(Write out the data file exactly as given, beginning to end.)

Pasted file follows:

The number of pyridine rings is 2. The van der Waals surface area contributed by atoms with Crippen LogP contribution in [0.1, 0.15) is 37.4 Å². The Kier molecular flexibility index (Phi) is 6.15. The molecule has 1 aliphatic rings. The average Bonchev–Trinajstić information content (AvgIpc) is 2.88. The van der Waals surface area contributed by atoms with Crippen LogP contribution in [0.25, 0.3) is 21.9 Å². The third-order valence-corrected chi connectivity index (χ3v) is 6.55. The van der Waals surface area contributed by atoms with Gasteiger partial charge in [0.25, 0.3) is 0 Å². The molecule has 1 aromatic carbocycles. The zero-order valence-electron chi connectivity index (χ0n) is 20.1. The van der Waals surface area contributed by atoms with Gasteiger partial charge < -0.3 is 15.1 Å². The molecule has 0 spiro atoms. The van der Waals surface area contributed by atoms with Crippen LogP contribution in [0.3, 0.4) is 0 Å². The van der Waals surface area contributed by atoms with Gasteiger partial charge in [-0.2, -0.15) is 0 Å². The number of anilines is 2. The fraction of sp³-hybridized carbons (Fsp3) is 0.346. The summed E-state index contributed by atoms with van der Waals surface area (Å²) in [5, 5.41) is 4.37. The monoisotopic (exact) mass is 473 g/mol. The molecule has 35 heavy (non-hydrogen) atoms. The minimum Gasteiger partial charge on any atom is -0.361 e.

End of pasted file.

The number of pyridine rings is 2. The van der Waals surface area contributed by atoms with Crippen LogP contribution in [0.1, 0.15) is 37.4 Å². The Kier molecular flexibility index (Phi) is 6.15. The molecule has 1 aliphatic rings. The average Bonchev–Trinajstić information content (AvgIpc) is 2.88. The van der Waals surface area contributed by atoms with Crippen LogP contribution in [0.25, 0.3) is 21.9 Å². The third-order valence-corrected chi connectivity index (χ3v) is 6.55. The van der Waals surface area contributed by atoms with Gasteiger partial charge in [0.25, 0.3) is 0 Å². The molecule has 1 aromatic carbocycles. The zero-order valence-electron chi connectivity index (χ0n) is 20.1. The van der Waals surface area contributed by atoms with Gasteiger partial charge < -0.3 is 15.1 Å². The molecule has 0 spiro atoms. The van der Waals surface area contributed by atoms with Crippen LogP contribution in [0.3, 0.4) is 0 Å². The van der Waals surface area contributed by atoms with Gasteiger partial charge in [-0.2, -0.15) is 0 Å². The number of anilines is 2. The fraction of sp³-hybridized carbons (Fsp3) is 0.346. The summed E-state index contributed by atoms with van der Waals surface area (Å²) in [5, 5.41) is 4.37. The monoisotopic (exact) mass is 473 g/mol. The molecule has 35 heavy (non-hydrogen) atoms. The minimum Gasteiger partial charge on any atom is -0.361 e.